Monday, May 12, 2014

Trenchcoat in Paradise (1989)

 Network: CBS 
Original Air Date: October 18th, 1989 

In an interview, Dirk Benedict excitedly explained one of the reasons why he loved making Trenchcoat in Paradise. He mused that it was a departure from the more ensemble-type programming he was associated with and said, “Trenchcoat is the first show in which I’ll be playing the lead.” In a different interview he expressed similar excitement about the potential of the hopeful series and his part in it. Benedict explained the potential charm: “It’s a cross between Columbo and the Rockford Files… It’s the first full-dimensional character I got to play.” (Note: Remember when I went cuckoo nutso over Benedict playing Columbo in a British stage production? Looks like he got an early start at working out his version of the great detective)

Benedict also likened the show to Magnum P.I., which was a series that CBS was using as a springboard to promote the Hawaii-set Trenchcoat. Hoping it would make a nice replacement for the much beloved and highly rated detective series, the network tested the blue waters with a pilot movie. Unfortunately, despite some wonderful moments that make Trenchcoat seem like it could be an appealing series, the TVM inevitably falls flat.

Dirk Benedict is Eddie Mazada, an 80s gumshoe lost to the world of the old 1940s sleuths who enjoy a challenging mystery, but prefer a tasty cigar. Working the streets of New Jersey, Eddie is (somewhat politely) run out of town by the local mobsters. He's is in a good place though because he’s got a few bucks and nothing to tie him down (it’s established that he’s divorced and an absentee father). So, if you’ve got to start fresh, why not do it on the sandy beaches of Hawaii? Luck seems to really be on his side, because as soon as he lands, he manages to buy a detective agency that already has a nice contact list, and a super gorgeous assistant who prefers bikinis to office attire.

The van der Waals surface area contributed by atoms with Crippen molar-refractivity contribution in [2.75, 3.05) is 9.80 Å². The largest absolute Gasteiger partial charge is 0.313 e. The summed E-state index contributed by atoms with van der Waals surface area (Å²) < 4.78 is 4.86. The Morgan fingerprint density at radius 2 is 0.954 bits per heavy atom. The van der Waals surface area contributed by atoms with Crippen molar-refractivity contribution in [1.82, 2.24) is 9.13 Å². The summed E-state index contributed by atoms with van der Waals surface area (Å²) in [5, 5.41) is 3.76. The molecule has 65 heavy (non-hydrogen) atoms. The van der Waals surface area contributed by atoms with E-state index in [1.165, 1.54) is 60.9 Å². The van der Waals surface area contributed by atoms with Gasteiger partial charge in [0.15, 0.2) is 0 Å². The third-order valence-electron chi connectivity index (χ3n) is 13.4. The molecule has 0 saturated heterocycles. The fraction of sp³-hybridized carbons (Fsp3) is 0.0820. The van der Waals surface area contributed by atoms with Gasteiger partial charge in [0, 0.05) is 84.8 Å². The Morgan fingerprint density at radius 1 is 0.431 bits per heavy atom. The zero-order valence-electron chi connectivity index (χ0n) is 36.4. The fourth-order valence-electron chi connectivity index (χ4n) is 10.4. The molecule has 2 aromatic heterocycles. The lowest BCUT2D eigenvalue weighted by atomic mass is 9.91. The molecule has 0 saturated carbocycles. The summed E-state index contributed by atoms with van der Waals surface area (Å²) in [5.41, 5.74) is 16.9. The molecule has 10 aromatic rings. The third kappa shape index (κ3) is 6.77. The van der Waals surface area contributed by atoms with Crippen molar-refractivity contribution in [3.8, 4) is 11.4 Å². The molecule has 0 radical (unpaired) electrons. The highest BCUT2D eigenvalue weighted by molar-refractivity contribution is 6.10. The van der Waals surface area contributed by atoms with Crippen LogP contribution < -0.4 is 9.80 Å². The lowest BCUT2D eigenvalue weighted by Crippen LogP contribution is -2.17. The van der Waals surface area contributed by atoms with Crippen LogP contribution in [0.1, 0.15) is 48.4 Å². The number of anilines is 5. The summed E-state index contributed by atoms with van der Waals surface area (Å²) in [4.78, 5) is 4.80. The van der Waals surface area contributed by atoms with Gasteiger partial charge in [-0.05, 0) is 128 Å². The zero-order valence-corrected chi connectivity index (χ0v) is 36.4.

And of course, since we only have 90 minutes, Eddie is instantly thrown into the high profile case revolving around the murder of a wealthy and influential land developer. While the developer’s partner, John Hollander (Bruce Dern) seems the most likely to have committed the crime, the rest of the suspects are far curvier, and seem to generate more interest from Eddie Mazda! There’s Claire (Kim Zimmer), Hollander’s lonely wife. Her five percent ownership of the company creates a swing vote between John and his recently deceased associate. And then there’s Hollander’s sister, Suzanna (Michelle Phillips), a woman who vehemently opposes any land development. And finally there is John’s sexy assistant Lisa (Catherine Oxenberg), who is working her way up the corporate ladder by taking her boardroom meetings into the bedroom (I always love writing that!).

That’s quite a lot to take in, and while Trenchcoat is a mouthful of mystery, it’s not too hard to play along with the disheveled Mazada, a man who refuses to drop his dark suits and trenchcoats on the island. Essentially, this is an update on the classic noir film, with a strong dose of fish-out-of-water antics to bring a few smiles to the game, thanks to Benedict’s indefatigable charm. Unfortunately, neither fully works.

Directed with a gorgeous eye by Martha Coolidge (Valley Girl), and written with a sometimes-charming edge by Tom Dempsey, it’s difficult to say exactly what went wrong. I loved the idea of taking the tropes of the noir, and turning them upside down by placing the protagonist in a light (and sometimes lighthearted) space of volleyball, surfing and luaus, but Trenchcoat never fully forms into anything more than a reasonable time killer.

I do love that Benedict sort of rejects his days as Face from the A-Team by playing down his good looks. This is about a down on his luck, but basically optimistic working class Joe who needed a fresh start, and in that respect, Dirk makes Mazada an easily relatable character. The other pleasant surprise was Sydney Walsh as Mona, Eddie’s smart and sexy assistant. Her side story about the missing surfboard is one of the highlights of the tele-film.

Also, it was weird, interesting and absolutely perfect timing that I just watched Rubdown, because Michelle Phillips and Catherine Oxenberg go femme fatale in that TVM as well (Of the two films, I’m more partial to Rubdown... Sorry Dirk).

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